What are you going to do?
The multidisciplinary approaches of Heritage and Museum studies, firmly based in archaeology, art history and cultural history, have continuously been expanded with particular knowledge of contemporary discourses such as gender, memory and trauma, material culture and technical research. Recently this has been expanded with the issue of restitution, which relates to a broad spectrum of practices and ethics, relating to historical and archival research, presentation and narrating of collections, conservation and restoration, politics of acquisition, and transitional justice. Museum and heritage collections and issues of representation, ownership and restitution have become large in public and political debates on looted archaeological artefacts in (post) imperial contexts, colonial art and artefacts in colonial situations, and art under Nazi terror in WWII. The complexity of these social debates needs ongoing academic reflection at the crossroads of disciplines. Which concepts and practices are needed for such reflection and for a rigorous interdisciplinary debate on the ethical questions? How can these reflections and debates optimally support museum and heritage collections of arts and culture and help us move towards a more inclusive and sustainable vision on ownership and representation, conservation and preservation of such collections in the future?
Within the department of Arts & Cultures, a position is available for an assistant professor in Museum, Heritage and Restitution Studies. This new position aims to bring together the museum, heritage and conservation approach and the ethical and global aspects of restitution processes, particularly the tensions between the ethics of restitution, the original, historical and contentious ownership of cultural artifacts, decolonization, museum collections, institutional policy, critique and agency towards global social change and practice.
We are looking for a candidate with a strong background in museum and heritage studies and well acquainted with the fields of conservation, preservation and restoration, material culture and anthropology, who is able to connect through a global perspective the diverse strands of World War II claims, colonial restitution and illicit trade in archaeological artefacts and material culture. The assistant professor has a focus on museum and heritage collections and practices as well as the ethical considerations on the discourses of restitution and their possible implications for the material handling and treatment of object(s), both in conservation and in presentation. The candidate is able to reflect on museum and heritage practices and also contributes to the academic development of the field. You will provide education in a dynamic context with ample opportunities for the development of innovative teaching methods. Your research will be part of the Amsterdam School for Heritage, Memory and Material Culture (AHM).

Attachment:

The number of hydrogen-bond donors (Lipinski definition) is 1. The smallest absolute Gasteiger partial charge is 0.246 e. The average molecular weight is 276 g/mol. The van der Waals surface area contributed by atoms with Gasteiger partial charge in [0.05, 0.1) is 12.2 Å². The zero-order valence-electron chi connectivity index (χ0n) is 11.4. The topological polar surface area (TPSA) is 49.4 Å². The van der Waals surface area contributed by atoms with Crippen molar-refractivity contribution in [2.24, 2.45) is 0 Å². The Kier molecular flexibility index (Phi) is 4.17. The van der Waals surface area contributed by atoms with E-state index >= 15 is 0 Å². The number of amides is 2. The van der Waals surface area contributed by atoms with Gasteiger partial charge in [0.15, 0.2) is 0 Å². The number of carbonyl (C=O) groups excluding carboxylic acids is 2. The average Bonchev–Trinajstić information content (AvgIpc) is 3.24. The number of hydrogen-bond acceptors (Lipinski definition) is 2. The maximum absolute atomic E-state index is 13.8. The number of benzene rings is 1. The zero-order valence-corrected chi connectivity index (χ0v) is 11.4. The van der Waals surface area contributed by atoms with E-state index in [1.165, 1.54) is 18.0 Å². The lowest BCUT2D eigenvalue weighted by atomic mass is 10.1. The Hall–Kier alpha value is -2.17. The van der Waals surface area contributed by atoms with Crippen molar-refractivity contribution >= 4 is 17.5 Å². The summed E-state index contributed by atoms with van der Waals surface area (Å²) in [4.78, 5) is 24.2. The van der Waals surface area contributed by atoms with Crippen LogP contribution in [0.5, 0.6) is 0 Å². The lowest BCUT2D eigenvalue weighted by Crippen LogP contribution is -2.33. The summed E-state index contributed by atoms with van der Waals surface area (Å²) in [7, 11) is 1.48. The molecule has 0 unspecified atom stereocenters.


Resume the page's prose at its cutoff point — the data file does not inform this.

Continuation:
Tasks and responsibilities:
You are able to develop and provide modules on museum and heritage studies, restitution and repatriation, conservation and restoration research; contemporary cultural and artistic practices, productions, exhibitions, institutionalization and musealization and reception functions in society. Important is proven flexibility in teaching on topics beyond your own research focus, a willingness to work in interdisciplinary teams of teachers and the ability to offer inspiring lectures and tutorials in the BA, MA and minor programmes that aspire to a wide range of students.
Your experience and profile:
Research that entails collaboration with non-academic institutions and agencies in the Netherlands, Europe, and beyond is highly welcome.
The gross monthly salary, based on 38 hours per week and relevant experience, ranges between € 3974 to € 6181. This sum does not include the 8% holiday allowance and the 8,3% year-end allowance. A favourable tax agreement, the ‘30% ruling’, may apply to non-Dutch applicants. The Collective Labour Agreement of Dutch Universities is applicable.
We additionally offer:
The University of Amsterdam is the Netherlands’ largest university, offering the widest range of academic programmes. At the UvA, 30,000 students, 6,000 staff members and 3,000 PhD candidates study and work in a diverse range of fields, connected by a culture of curiosity.
The Faculty of Humanities provides education and conducts research with a strong international profile in a large number of disciplines in de field of language and culture. Located in the heart of Amsterdam, the faculty maintains close ties with many cultural institutes in the capital city. Research and teaching staff focus on interdisciplinary collaboration and are active in several teaching programmes.
Want to know more about our organisation? Read more about working at the University of Amsterdam.
Do you have any questions or do you require additional information? Please contact (during office hours):